As we consider this memorial feast, we should return and try to recapture the disciples’ thoughts as they heard it for the first time. Why? Decades later, three of the gospel writers recorded the scene for the church that then was, and the Holy Spirit preserved it for the church of all time exactly as it was instituted, not as it came to be under later ecclesiasticism. When the Corinthians abused the feast, the apostle Paul pointed them back to “in the night in which he was betrayed, the Lord Jesus….” Thus, we see that what they saw, what they understood on that night is essential to our understanding and proper observation of this memorial. Too often, our understanding has been so colored by interpretations and happenings since “the night in which he was betrayed” that we miss essential points and bend passages to mean what we have come to understand instead of understanding what happened and the meaning God intended.
First, the disciples that night did not know about the cross and sacrificial death of Jesus. Certainly, the supper is pregnant with that meaning by the time the disciples began to meet on the first day of the week. It will blossom more fully in our spiritual minds if we first comprehend their understanding. Otherwise, we may be missing significant nuances in the glare of the obvious. Yes, Jesus taught them about the coming cross over and over beginning at Peter’s confession (Mt 16:18). After the supper he stated that he, “the shepherd,” would be smitten and they would be scattered. Peter, understood that much and denied that he would ever leave the Lord. Jesus also referred to the resurrection: “after I am raised up, I will go before you into Galilee.” Still, they did not understand the death, burial and resurrection.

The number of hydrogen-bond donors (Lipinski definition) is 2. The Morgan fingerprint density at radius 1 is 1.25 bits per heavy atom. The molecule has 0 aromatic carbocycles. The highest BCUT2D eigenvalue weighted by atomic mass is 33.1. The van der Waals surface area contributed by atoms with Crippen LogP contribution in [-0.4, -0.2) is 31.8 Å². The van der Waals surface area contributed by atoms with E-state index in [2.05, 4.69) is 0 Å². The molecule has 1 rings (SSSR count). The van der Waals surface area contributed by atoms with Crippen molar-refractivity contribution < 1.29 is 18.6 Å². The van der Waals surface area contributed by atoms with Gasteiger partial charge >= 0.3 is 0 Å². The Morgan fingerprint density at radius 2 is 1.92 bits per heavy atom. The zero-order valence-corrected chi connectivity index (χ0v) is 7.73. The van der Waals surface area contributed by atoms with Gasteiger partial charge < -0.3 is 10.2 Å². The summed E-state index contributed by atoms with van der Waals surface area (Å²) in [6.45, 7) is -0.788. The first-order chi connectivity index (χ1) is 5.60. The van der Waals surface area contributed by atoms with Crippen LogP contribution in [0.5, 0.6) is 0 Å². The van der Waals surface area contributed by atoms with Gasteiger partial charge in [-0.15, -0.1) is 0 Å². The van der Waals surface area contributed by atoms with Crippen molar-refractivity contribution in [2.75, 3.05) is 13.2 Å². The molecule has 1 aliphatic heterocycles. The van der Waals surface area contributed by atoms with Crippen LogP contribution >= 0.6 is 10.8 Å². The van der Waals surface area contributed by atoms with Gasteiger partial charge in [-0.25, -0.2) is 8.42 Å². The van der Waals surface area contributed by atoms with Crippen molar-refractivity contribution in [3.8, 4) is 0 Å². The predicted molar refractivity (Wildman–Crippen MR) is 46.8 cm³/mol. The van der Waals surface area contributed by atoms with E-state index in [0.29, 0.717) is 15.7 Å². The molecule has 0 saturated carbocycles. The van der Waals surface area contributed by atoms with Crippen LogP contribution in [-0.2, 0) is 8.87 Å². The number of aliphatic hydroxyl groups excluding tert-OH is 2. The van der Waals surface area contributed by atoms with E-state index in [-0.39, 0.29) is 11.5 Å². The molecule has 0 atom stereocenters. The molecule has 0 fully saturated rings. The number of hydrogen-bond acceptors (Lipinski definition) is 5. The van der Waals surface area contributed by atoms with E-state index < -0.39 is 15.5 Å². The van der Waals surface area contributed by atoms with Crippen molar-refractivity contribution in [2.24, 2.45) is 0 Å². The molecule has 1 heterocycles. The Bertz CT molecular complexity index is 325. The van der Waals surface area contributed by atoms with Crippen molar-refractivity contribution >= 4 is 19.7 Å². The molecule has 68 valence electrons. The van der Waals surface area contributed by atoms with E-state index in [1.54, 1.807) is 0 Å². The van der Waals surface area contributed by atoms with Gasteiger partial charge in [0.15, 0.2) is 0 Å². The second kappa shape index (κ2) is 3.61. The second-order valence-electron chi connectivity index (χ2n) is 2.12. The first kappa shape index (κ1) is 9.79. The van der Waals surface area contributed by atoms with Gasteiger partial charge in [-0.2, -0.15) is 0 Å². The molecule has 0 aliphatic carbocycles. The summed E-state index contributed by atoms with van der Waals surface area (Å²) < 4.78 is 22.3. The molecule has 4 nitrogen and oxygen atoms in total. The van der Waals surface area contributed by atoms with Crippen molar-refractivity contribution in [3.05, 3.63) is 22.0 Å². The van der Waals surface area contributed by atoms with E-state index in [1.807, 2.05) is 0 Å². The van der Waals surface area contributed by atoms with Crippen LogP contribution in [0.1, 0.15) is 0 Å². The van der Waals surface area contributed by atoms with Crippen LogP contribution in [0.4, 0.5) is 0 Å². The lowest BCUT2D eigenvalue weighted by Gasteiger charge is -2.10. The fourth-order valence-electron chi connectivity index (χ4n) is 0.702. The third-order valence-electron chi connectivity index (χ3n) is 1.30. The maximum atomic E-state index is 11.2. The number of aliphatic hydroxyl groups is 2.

In our classes we often point out all the clues and remark how dense they were. Be cautious: Out of a nation that God carefully prepared for two thousand years, a large number chose to follow Jesus. He then prayed all night and from those chose these 12. They were the culmination of God’s plan, the best of the best in the best nation in the entire world. Sometimes we seem to join the council in their contempt “that they were unlearned and ignorant men” in opposition to God’s choice of them (Ax 4:13).
So, then, if even they missed what later the Holy Spirit certified as the main point, what did they see, what did they understand that we may be missing in the glorious light of that greatest of all truths?
First, they undoubtedly were excited by his statement that the kingdom would come before the next Passover, “With desire I have desired to eat this Passover …for … I shall not eat it until it be fulfilled in the kingdom of God” (Lk 22:15-16). They also heard him say that “this is my blood of the new covenant” (Mt 26:28). They knew that every covenant, from God’s covenant with Abram to the covenant with Israel at Sinai, had been inaugurated with the blood of sacrifices (Gen 15:9-21; Ex 24:5-8). They knew that Jeremiah promised a new covenant at the time of the Messiah (31:31-34). They must have been bursting with excitement for he had just proclaimed, now is the time, I am the man.